they could forget, before taking over the dance floor and enjoying the student band comprising of singers and musicians chosen from the year.
Professor John Laycock provided an inspirational speech and he was followed by Sybghat Rahim, our student speaker, who reminded us just how influential our year has been within the medical school. The guests reminisced about the past three years with a photo slideshow, showing some photos to remember and photos some wish
The packed dance floor showed us the audience loved the performance of songs that reminded them of the last three years and the dance floor managed to stay reasonably full with the DJs taking the afterparty on until 4am! It was certainly not a night easily forgotten. Charlotte Boardman Halfway Dinner Chair 2012
ICSM Gazette 11
Music Society Lithuania Tour 2012 by David Lester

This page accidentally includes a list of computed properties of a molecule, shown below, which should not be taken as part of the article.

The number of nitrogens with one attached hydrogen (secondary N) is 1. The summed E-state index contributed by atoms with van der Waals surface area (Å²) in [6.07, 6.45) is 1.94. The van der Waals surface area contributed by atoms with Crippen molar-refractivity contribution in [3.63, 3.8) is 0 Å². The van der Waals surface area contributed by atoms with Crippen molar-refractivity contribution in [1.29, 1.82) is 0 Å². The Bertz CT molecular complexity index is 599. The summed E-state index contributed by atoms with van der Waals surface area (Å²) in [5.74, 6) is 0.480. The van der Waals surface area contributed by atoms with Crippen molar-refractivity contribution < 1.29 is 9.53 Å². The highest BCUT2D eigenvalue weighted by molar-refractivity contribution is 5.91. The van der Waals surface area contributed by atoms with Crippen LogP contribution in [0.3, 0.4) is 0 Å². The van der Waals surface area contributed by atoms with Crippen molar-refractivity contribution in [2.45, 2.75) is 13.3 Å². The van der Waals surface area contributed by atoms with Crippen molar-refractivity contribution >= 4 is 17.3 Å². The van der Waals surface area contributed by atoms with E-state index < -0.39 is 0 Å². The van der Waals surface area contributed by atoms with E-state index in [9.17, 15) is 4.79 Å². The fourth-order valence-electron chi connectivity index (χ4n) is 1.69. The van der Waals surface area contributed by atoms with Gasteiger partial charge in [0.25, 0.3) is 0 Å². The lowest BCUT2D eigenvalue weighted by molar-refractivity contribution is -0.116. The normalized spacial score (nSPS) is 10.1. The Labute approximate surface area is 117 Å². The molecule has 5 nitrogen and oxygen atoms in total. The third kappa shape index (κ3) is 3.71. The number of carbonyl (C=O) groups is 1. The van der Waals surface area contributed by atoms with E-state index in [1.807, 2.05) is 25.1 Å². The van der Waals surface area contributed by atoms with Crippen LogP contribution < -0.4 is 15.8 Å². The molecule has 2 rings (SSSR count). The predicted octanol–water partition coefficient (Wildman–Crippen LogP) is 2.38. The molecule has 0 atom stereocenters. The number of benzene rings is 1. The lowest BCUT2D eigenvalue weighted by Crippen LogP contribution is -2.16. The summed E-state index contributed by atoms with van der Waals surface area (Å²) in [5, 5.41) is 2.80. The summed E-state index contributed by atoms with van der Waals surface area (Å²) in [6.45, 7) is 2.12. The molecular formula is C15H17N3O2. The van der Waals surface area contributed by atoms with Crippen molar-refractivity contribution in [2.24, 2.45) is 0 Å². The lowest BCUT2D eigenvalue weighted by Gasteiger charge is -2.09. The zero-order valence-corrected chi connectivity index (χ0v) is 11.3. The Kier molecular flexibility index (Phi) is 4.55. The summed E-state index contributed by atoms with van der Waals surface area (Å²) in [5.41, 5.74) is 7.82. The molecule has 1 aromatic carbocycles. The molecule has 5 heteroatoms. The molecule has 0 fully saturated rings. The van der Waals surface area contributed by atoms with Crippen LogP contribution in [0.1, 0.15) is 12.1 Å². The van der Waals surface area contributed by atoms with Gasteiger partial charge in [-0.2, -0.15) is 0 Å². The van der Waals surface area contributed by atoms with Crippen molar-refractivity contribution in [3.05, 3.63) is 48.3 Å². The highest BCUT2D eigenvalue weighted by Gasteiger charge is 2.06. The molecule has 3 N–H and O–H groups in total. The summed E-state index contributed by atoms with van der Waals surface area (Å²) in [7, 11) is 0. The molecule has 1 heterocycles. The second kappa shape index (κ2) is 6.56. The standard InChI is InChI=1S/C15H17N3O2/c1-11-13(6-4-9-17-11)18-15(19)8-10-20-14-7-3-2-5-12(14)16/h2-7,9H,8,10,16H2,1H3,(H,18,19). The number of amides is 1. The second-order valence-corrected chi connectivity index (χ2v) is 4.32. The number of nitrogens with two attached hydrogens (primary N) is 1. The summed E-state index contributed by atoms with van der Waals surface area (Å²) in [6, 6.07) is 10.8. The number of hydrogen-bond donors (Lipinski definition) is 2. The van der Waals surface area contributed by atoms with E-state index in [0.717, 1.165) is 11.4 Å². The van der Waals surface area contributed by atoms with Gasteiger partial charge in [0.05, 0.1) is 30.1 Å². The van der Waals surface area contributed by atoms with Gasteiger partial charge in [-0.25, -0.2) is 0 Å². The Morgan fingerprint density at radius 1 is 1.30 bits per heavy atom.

giving us a sense of the nation’s turbulent history. We had the afternoon free to explore for ourselves, and many of us rode the funicular up to the top of Gediminas Hill in the city centre for panoramic views of Vilnius. That evening we embarked on the cherished Doctors’ and Nurses’ pub crawl, which ended at a bizarre outdoor club that featured a stage nobody was allowed on After a close call with flight and life-size model cow nobody afternoon spent swimming in a lake bookings that had the heart of was allowed near. next to the forest. We returned to Tour Committee in its mouth, 46 Vilnius, where a meal was kindly of Music Society’s finest members After a slow, pancake-fuelled start provided by Dr Balcaitiene. Vilte met outside Hammersmith to Sunday, we had some more free uttered the immortal words “Guys, Broadway one sunny Friday time to explore Vilnius. Most of the you know, I think tonight will be a afternoon in July. Destination: day was spent trying to watch the quiet one”, after which a group of Lithuania. We breezed through Federer-Murray final and playing us had the time of our lives up in Luton’s beautiful airport, and soon in the river. That evening, Jazz the perfectly named Mojito Palace found ourselves hurtling through Band played a gig in a local bar, and then a club. What happens on the sky towards Vilnius, the followed by the inevitable Music Tour stays on Tour, but rest assured country’s capital city. it was not a quiet night. Society group karaoke session. It was gone midnight when we landed, so all we wanted to do was put our bags down and head out for a bar-crawl. After experiencing the Wacky Races-inspired Lithuanian highway code, we arrived at our hostel just outside Vilnius’ historic Old Town. We set out into the night for our first glimpse of a country younger than us - Lithuania only declared independence from the Soviet Republic in 1990 as the cold war wound down. Even more interestingly, the beer was delicious and cheap. And aside from a strange encounter between a dead pigeon and an Oxbridge graduate, it was a peaceful evening. The perfect start to Tour! The next morning we were given a guided tour of Vilnius, courtesy of the Mayor, and saw a selection of the city’s beautiful cathedrals, state buildings and museums, 12 ICSM Gazette